The arts to me wasn't something that I grew up understanding. I started dancing in 1977, but never appreciated it for the art that B-boying is. It took me until the late 80s to realize that I was an actual artist. I actually became an artist the moment I felt that I wanted to be part of what eventually became labeled hip-hop.

How has art changed your life?

It gave me life, gave me a voice without having to speak when I was shy as a kid. It also helped me to give others a form of expression within their lives. The fact that my art has served as a cultural and ethnic bridge to others from other parts of the world has done more than change my life. It's changed the lives of people with that same interest.

What does ART IS POWER mean to you?

For 25 years I had the honour of being a member of the Universal Zulu Nation. During my earlier years, when you would have thought that I would be learning about what it was to be Puerto Rican and what I should be doing as one, by my own people, I actually learned from Afrika Bambaataa. Not in the sense that he sat there and broke down every detail to me, but he made me feel a sense of interest and a need for true pride in my people and myself. As I began to do whatever research I could, I realized more and more that as much as I was an American citizen, the blood that flowed through my veins was that of a Taino warrior. Learning the little that I could with limited resources gave me an awareness about the needs of the island and people of Puerto Rico, from the economics of the Island to the education of the children. From that point on, I made a promise to myself: I told myself that when it was time to buy a home I would bring it back to my roots and purchase on the island. DONE! I always had the sense that it would be a proactive move, it would actually be about the flag -- and people not just waving it and screaming that I was one of them -- I also told myself that I would take it a step further and put my efforts towards doing what I can to bring awareness to the needs of Puerto Ricans.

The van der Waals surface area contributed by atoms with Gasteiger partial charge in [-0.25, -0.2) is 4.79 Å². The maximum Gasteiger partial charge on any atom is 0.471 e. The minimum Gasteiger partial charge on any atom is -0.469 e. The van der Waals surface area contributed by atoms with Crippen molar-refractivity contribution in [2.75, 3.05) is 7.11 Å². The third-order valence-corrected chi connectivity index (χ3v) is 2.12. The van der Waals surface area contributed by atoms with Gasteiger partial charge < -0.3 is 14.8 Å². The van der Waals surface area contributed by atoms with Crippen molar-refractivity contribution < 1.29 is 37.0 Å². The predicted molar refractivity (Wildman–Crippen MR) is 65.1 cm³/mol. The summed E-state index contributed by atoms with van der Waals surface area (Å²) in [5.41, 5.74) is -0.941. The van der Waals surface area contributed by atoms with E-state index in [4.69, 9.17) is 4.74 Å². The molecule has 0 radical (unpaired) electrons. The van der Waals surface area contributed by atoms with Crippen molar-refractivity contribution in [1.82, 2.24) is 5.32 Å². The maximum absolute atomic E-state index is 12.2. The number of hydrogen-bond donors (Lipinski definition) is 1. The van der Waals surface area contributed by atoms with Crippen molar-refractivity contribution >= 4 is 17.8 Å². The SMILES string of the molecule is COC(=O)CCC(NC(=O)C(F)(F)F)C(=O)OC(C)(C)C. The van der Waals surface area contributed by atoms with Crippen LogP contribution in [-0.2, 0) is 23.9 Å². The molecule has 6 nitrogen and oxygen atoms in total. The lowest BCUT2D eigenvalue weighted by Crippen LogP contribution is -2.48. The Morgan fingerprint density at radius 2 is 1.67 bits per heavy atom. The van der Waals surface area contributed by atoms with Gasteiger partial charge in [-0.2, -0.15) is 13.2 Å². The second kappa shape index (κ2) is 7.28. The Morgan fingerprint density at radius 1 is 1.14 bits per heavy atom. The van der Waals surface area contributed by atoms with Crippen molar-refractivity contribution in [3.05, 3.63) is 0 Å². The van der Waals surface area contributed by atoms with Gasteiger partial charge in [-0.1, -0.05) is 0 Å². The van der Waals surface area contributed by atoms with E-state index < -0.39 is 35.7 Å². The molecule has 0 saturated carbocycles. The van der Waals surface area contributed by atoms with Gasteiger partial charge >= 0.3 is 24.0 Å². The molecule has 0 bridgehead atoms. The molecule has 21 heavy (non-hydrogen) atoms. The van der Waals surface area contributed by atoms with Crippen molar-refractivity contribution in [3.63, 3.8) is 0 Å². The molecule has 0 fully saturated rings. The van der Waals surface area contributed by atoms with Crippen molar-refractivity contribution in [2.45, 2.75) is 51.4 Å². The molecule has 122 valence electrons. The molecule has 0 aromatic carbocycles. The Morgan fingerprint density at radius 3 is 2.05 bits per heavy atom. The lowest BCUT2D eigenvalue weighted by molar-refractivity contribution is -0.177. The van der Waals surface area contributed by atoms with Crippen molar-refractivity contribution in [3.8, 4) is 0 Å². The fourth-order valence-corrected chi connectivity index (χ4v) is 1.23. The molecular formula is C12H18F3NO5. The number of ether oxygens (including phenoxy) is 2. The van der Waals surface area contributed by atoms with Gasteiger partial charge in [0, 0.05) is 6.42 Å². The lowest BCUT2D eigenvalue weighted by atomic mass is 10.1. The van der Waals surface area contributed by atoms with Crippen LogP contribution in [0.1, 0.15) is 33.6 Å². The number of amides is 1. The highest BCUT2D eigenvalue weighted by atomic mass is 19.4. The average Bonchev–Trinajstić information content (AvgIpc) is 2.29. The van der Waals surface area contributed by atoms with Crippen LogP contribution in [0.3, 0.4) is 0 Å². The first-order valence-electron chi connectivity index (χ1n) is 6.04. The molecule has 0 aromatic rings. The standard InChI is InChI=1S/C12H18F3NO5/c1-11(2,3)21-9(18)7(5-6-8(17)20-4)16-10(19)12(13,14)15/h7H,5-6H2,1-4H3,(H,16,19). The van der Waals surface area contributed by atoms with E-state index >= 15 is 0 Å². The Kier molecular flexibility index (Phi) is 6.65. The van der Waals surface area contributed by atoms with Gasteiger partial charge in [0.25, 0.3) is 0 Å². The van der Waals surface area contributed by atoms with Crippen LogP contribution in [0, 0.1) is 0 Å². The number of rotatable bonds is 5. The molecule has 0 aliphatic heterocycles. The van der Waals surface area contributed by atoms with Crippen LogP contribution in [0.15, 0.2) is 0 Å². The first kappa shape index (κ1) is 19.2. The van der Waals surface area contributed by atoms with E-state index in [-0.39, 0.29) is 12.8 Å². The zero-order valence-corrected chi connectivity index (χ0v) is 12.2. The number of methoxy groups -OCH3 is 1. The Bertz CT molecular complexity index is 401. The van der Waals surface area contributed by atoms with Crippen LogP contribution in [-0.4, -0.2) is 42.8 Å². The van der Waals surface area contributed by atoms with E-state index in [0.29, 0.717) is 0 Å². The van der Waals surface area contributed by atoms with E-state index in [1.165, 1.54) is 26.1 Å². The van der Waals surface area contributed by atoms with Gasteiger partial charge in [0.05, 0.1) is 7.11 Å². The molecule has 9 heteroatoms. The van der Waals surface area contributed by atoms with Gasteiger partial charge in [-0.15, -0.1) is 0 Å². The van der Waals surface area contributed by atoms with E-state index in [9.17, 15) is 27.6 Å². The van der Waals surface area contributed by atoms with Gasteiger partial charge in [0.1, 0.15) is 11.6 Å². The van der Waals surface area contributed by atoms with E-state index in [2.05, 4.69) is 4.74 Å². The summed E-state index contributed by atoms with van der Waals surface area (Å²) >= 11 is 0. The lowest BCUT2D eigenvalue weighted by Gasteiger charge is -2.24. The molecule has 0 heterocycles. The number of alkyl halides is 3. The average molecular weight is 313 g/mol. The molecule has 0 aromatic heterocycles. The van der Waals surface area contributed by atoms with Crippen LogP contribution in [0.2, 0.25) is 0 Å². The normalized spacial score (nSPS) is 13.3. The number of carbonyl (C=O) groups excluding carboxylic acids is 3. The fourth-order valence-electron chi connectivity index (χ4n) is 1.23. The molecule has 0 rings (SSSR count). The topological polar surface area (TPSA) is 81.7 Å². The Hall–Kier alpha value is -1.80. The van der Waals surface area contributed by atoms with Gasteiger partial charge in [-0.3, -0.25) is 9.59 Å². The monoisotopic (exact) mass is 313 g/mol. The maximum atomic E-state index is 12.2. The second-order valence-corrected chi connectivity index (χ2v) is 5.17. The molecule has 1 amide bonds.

Legs makes an amazing point here: when we have the resource of pride in who we are, the wealth of self-knowledge, it becomes an actual asset to the individual and the community. Pride in our roots makes us more eager to invest in our village. Artists like Legs bring their inspiration and fuel it back into to their neighborhoods, building economic resilience. Not only does it feed the community financially, it reinforces the strengths that already exist within that unique culture. He continued by saying:

Art also creates unity and causes thought. It can act as a bridge to bring people together that normally wouldn't bother with each other, because of ethnic cultural differences. Also, the admiration of ones artistic skills is an amazing barrier breaker.

Photo by Carlo Cruz

Part of his work involves a lot of blending of musical genres. It's never been about isolating himself: it's about bringing people together. That brings us back to "Puerto Rock Steady."

I had initially set out in my thoughts to be a big vacation destination for people that are hard working, music lovers, whether they worked in the entertainment industry or even in the educational system. The commonality would be that they love diversity in music. But it's important, because I want P.R.I.D.E to eventually springboard off of "Puerto Rock Steady" and start making more of a difference in the near future for the children and economy of Puerto Rico.

So hey y'all if you're going to be in Puerto Rico this May, check it out, take part, and if not you can always catch Lunch Breaks every day at 2:00 pm EST on Ustream.

And now for some fun to close off...check out Legs & Ken Swfit on David Letterman back in the day:

Follow Crazy Legs on Twitter @CrazyLegsRSC

Check out previous Art Is Power Series Articles:

Protoje on Why Art Is Power

Danilo M. Mccallum on Why Art Is Power

AFRaKaReN on Why Art Is Power

Shad on Why Art Is Power

Kardinal Offishall On Why Art Is Power

Che Kothari is a renowned photographer and the executive director of Manifesto Community Projects, whose mission is to unite, inspire and empower diverse communities of young people through arts and culture. chekothari.com | themanifesto.ca